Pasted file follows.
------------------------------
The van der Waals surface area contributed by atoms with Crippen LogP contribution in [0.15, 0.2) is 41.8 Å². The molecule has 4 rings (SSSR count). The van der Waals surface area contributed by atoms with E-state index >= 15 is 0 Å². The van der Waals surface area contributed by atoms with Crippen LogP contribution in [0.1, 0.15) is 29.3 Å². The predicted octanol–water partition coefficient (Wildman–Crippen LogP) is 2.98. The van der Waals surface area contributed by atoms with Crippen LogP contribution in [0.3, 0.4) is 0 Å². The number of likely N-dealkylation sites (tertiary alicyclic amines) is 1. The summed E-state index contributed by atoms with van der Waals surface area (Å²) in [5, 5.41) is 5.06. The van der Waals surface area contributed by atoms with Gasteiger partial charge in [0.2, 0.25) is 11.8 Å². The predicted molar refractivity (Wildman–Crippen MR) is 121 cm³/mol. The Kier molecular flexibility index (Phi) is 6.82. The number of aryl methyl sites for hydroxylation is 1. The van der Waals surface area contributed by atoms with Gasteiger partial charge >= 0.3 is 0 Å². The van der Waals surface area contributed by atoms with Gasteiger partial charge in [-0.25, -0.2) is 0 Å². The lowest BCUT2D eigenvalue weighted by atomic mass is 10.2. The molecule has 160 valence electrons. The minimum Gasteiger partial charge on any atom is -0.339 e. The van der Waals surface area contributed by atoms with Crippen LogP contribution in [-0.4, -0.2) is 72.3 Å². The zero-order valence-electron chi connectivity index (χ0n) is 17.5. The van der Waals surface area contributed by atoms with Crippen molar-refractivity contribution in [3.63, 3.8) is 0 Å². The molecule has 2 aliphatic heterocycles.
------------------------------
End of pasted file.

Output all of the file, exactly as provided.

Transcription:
The van der Waals surface area contributed by atoms with Crippen LogP contribution in [0.15, 0.2) is 41.8 Å². The molecule has 4 rings (SSSR count). The van der Waals surface area contributed by atoms with E-state index >= 15 is 0 Å². The van der Waals surface area contributed by atoms with Crippen LogP contribution in [0.1, 0.15) is 29.3 Å². The predicted octanol–water partition coefficient (Wildman–Crippen LogP) is 2.98. The van der Waals surface area contributed by atoms with Crippen LogP contribution in [0.3, 0.4) is 0 Å². The number of likely N-dealkylation sites (tertiary alicyclic amines) is 1. The summed E-state index contributed by atoms with van der Waals surface area (Å²) in [5, 5.41) is 5.06. The van der Waals surface area contributed by atoms with Gasteiger partial charge in [0.2, 0.25) is 11.8 Å². The predicted molar refractivity (Wildman–Crippen MR) is 121 cm³/mol. The Kier molecular flexibility index (Phi) is 6.82. The number of aryl methyl sites for hydroxylation is 1. The van der Waals surface area contributed by atoms with Gasteiger partial charge >= 0.3 is 0 Å². The van der Waals surface area contributed by atoms with Gasteiger partial charge in [-0.25, -0.2) is 0 Å². The lowest BCUT2D eigenvalue weighted by atomic mass is 10.2. The molecule has 160 valence electrons. The minimum Gasteiger partial charge on any atom is -0.339 e. The van der Waals surface area contributed by atoms with Crippen LogP contribution in [-0.4, -0.2) is 72.3 Å². The zero-order valence-electron chi connectivity index (χ0n) is 17.5. The van der Waals surface area contributed by atoms with Crippen molar-refractivity contribution in [3.63, 3.8) is 0 Å². The molecule has 2 aliphatic heterocycles.